4. Give people the benefit of the doubt. It’s integral when things don’t work out (and sometimes, they won’t).
  5. Read. A lot. It will make you smart and stuff. Some of Crystal’s suggestions: Getting Things Done (David Allen) and Non-violent communication (Marshall B. Rosenberg).
  6. Learn how to deal with trolls. Specifically, Crystal advices that you don’t take things personally when dealing these creatures.
  7. Find your passion! It will be hard for you to manage a community if it’s for something you don’t have an interest to begin with. Faking it will not get you there.
  8. Have a coping strategy. With a busy schedule, you’re bound to have bad days. For Crystal, walking away from the computer and calling friends work. What works for you?
  9. Un-learn how to multi-task. This might seem counter-intuitive, but Crystal recommended that you do NOT multi-task. She doesn’t think it works. She suggested that you focus on one task at a time. (I agree with this, by the way.)
    “I don’t believe in multitasking. I don’t think it works.” - @ #nv11
    Kelvin KC Claveria
  10. Leave time for play. If you’re not having fun, you’ll likely hate your job.

The need for Community Managers is popping up everywhere these days, so it’s a privilege to hear first-hand how it’s like to be in this position.  I really enjoyed Crystal’s presentation, especially because she made sure to leave plenty of time for questions. Community management surely isn’t an easy job, but it sounds like it could be also fun.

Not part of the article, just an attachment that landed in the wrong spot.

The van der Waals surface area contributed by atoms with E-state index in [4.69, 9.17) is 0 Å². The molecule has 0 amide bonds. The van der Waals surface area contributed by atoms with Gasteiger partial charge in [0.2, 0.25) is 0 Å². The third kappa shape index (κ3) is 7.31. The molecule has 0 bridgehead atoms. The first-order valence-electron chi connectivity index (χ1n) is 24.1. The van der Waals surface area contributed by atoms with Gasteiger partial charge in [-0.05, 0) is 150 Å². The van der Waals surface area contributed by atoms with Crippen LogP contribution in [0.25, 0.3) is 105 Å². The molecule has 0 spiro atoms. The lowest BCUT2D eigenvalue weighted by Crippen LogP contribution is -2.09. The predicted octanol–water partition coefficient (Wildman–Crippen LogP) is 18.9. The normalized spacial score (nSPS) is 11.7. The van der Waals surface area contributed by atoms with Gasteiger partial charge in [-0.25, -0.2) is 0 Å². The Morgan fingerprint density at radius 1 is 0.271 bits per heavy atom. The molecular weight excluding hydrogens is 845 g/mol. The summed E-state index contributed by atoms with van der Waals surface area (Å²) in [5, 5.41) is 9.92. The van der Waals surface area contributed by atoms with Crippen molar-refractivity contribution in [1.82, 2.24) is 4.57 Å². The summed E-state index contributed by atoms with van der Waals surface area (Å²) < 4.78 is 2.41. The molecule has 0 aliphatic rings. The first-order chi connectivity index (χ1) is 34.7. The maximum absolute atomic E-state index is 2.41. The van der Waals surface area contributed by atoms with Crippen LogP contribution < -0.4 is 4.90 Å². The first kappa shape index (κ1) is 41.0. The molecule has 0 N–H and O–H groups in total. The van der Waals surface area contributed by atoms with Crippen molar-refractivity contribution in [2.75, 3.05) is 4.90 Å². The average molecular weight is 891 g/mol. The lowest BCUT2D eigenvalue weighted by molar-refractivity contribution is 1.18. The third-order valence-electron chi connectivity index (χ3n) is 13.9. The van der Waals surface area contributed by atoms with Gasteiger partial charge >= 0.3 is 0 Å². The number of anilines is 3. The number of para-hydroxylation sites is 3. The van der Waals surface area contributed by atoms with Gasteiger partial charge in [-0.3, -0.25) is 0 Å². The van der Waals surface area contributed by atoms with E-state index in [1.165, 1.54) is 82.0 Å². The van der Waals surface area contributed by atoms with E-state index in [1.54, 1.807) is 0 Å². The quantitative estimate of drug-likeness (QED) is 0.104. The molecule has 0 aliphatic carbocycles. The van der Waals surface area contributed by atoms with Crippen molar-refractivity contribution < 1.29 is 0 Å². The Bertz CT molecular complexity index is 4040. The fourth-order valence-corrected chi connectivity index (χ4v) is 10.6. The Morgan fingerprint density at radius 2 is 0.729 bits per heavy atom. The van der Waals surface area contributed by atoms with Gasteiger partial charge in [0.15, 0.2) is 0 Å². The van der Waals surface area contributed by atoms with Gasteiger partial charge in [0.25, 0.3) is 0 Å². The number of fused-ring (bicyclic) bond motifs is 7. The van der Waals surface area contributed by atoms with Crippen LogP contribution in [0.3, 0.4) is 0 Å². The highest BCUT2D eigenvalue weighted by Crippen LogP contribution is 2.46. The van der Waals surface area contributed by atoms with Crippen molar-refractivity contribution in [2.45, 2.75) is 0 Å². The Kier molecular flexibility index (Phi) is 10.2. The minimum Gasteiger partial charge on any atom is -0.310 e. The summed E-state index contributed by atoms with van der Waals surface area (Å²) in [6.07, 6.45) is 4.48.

Photo: Raul P.

Northern Voice Recap: When It Comes to Twitter & News, We All Have a Responsibility

One of the sessions I attended at this year’s Northern Voice explored the evolving role of Twitter in news organizations. Twitter and News: What is Next? featured some prominent Vancouver-based journalists including News1130’s Erin Loxam, Freelancer Bob Mackin, CBC’s Theresa Lalonde, and Vancouver Sun’s Andrea Woo. Yuliya Talmazan moderated the panel.

Northern Voice 2011

The discussion revolved around the news business specifically, but as I was listening, I thought that some of the best practices that the panelists mentioned apply to all Twitter users as well.

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Northern Voice Recap: April Smith on Social Media, Storytelling, and Giving Voice to the Minority

Northern Voice 2011  8

“Communication is a human right.”
– April Smith, May 13, 2011

Northern Voice is an annual conference about personal blogging and social media. Now on its seventh year, Northern Voice 2011 (hashtag: #nv11) happened on May 13 and 14 at UBC Life Sciences Centre.

As I’ve previously written, this year is my first time at Northern Voice. Friday’s conference was opened by a keynote speech from April Smith, a citizen journalist and founder of AHA Media.

April’s speech focused on the use of social media for social good. She uses films as a way to tell her story as well as the story of many citizens in Vancouver’s Downtown East Side (DTES). She told of many very human stories of how social media has inspired people in the DTES to overcome huge obstacles. April teared up a bit when she told of a story of a man who decided not to take his own life after April asked him to pose for a photo.